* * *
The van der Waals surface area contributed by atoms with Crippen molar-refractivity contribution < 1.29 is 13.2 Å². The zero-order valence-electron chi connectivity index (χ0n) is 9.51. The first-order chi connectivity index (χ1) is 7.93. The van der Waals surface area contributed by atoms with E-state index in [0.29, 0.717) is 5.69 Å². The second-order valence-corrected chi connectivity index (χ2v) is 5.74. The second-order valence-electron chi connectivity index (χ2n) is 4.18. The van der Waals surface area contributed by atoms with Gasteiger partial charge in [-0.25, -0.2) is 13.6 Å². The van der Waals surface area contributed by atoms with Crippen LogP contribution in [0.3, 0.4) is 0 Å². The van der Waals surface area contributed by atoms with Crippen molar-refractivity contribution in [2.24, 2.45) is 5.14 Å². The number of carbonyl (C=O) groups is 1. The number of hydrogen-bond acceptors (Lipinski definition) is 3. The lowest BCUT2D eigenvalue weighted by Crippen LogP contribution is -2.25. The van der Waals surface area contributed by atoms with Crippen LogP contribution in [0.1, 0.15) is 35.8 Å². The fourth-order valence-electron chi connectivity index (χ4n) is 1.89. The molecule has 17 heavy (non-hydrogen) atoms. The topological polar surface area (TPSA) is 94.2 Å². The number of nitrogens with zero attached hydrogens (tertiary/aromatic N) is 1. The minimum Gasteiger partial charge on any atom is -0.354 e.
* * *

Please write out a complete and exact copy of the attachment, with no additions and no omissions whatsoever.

The van der Waals surface area contributed by atoms with Crippen molar-refractivity contribution < 1.29 is 13.2 Å². The zero-order valence-electron chi connectivity index (χ0n) is 9.51. The first-order chi connectivity index (χ1) is 7.93. The van der Waals surface area contributed by atoms with E-state index in [0.29, 0.717) is 5.69 Å². The second-order valence-corrected chi connectivity index (χ2v) is 5.74. The second-order valence-electron chi connectivity index (χ2n) is 4.18. The van der Waals surface area contributed by atoms with Gasteiger partial charge in [-0.25, -0.2) is 13.6 Å². The van der Waals surface area contributed by atoms with Crippen LogP contribution in [0.3, 0.4) is 0 Å². The van der Waals surface area contributed by atoms with Crippen molar-refractivity contribution in [2.24, 2.45) is 5.14 Å². The number of carbonyl (C=O) groups is 1. The number of hydrogen-bond acceptors (Lipinski definition) is 3. The lowest BCUT2D eigenvalue weighted by Crippen LogP contribution is -2.25. The van der Waals surface area contributed by atoms with Crippen LogP contribution in [0.1, 0.15) is 35.8 Å². The fourth-order valence-electron chi connectivity index (χ4n) is 1.89. The molecule has 17 heavy (non-hydrogen) atoms. The topological polar surface area (TPSA) is 94.2 Å². The number of nitrogens with zero attached hydrogens (tertiary/aromatic N) is 1. The minimum Gasteiger partial charge on any atom is -0.354 e.